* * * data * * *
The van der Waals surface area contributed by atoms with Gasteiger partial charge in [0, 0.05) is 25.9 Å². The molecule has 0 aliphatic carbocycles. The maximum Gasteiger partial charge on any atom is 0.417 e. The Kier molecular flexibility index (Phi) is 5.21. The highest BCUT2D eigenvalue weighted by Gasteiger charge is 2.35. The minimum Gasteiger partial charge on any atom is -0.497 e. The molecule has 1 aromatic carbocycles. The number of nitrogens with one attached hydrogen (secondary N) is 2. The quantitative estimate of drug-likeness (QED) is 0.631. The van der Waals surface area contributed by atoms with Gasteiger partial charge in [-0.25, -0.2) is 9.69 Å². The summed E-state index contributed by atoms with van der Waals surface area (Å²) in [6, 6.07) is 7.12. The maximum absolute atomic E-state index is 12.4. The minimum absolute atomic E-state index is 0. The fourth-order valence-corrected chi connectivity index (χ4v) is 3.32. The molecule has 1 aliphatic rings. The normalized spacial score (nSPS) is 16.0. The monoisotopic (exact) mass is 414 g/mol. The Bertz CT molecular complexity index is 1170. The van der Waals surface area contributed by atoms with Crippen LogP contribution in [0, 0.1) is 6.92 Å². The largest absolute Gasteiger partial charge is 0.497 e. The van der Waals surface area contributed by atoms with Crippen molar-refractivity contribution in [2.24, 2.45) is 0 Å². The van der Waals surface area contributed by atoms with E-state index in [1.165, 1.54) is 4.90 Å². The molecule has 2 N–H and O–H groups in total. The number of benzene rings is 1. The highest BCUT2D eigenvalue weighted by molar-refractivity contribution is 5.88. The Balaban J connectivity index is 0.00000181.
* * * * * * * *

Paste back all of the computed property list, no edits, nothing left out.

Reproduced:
The van der Waals surface area contributed by atoms with Gasteiger partial charge in [0, 0.05) is 25.9 Å². The molecule has 0 aliphatic carbocycles. The maximum Gasteiger partial charge on any atom is 0.417 e. The Kier molecular flexibility index (Phi) is 5.21. The highest BCUT2D eigenvalue weighted by Gasteiger charge is 2.35. The minimum Gasteiger partial charge on any atom is -0.497 e. The molecule has 1 aromatic carbocycles. The number of nitrogens with one attached hydrogen (secondary N) is 2. The quantitative estimate of drug-likeness (QED) is 0.631. The van der Waals surface area contributed by atoms with Gasteiger partial charge in [-0.25, -0.2) is 9.69 Å². The summed E-state index contributed by atoms with van der Waals surface area (Å²) in [6, 6.07) is 7.12. The maximum absolute atomic E-state index is 12.4. The minimum absolute atomic E-state index is 0. The fourth-order valence-corrected chi connectivity index (χ4v) is 3.32. The molecule has 1 aliphatic rings. The normalized spacial score (nSPS) is 16.0. The monoisotopic (exact) mass is 414 g/mol. The Bertz CT molecular complexity index is 1170. The van der Waals surface area contributed by atoms with Crippen LogP contribution in [0, 0.1) is 6.92 Å². The largest absolute Gasteiger partial charge is 0.497 e. The van der Waals surface area contributed by atoms with Crippen molar-refractivity contribution in [2.24, 2.45) is 0 Å². The van der Waals surface area contributed by atoms with E-state index in [1.165, 1.54) is 4.90 Å². The molecule has 2 N–H and O–H groups in total. The number of benzene rings is 1. The highest BCUT2D eigenvalue weighted by molar-refractivity contribution is 5.88. The Balaban J connectivity index is 0.00000181.